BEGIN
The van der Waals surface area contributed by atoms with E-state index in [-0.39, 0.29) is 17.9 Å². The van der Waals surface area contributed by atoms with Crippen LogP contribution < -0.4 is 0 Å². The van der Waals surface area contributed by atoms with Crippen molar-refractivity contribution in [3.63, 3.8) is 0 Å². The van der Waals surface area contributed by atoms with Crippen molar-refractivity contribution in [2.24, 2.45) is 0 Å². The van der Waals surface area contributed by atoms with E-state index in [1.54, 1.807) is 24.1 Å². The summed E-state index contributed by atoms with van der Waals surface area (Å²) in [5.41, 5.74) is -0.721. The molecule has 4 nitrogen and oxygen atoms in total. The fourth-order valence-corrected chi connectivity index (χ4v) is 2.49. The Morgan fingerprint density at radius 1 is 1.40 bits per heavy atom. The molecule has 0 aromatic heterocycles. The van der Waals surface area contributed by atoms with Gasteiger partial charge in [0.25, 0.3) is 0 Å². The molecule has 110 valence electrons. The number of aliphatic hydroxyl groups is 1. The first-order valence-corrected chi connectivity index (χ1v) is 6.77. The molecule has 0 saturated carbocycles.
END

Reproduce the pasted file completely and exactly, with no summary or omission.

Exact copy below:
The van der Waals surface area contributed by atoms with E-state index in [-0.39, 0.29) is 17.9 Å². The van der Waals surface area contributed by atoms with Crippen LogP contribution < -0.4 is 0 Å². The van der Waals surface area contributed by atoms with Crippen molar-refractivity contribution in [3.63, 3.8) is 0 Å². The van der Waals surface area contributed by atoms with Crippen molar-refractivity contribution in [2.24, 2.45) is 0 Å². The van der Waals surface area contributed by atoms with E-state index in [1.54, 1.807) is 24.1 Å². The summed E-state index contributed by atoms with van der Waals surface area (Å²) in [5.41, 5.74) is -0.721. The molecule has 4 nitrogen and oxygen atoms in total. The fourth-order valence-corrected chi connectivity index (χ4v) is 2.49. The Morgan fingerprint density at radius 1 is 1.40 bits per heavy atom. The molecule has 0 aromatic heterocycles. The van der Waals surface area contributed by atoms with Gasteiger partial charge in [0.25, 0.3) is 0 Å². The molecule has 110 valence electrons. The number of aliphatic hydroxyl groups is 1. The first-order valence-corrected chi connectivity index (χ1v) is 6.77. The molecule has 0 saturated carbocycles.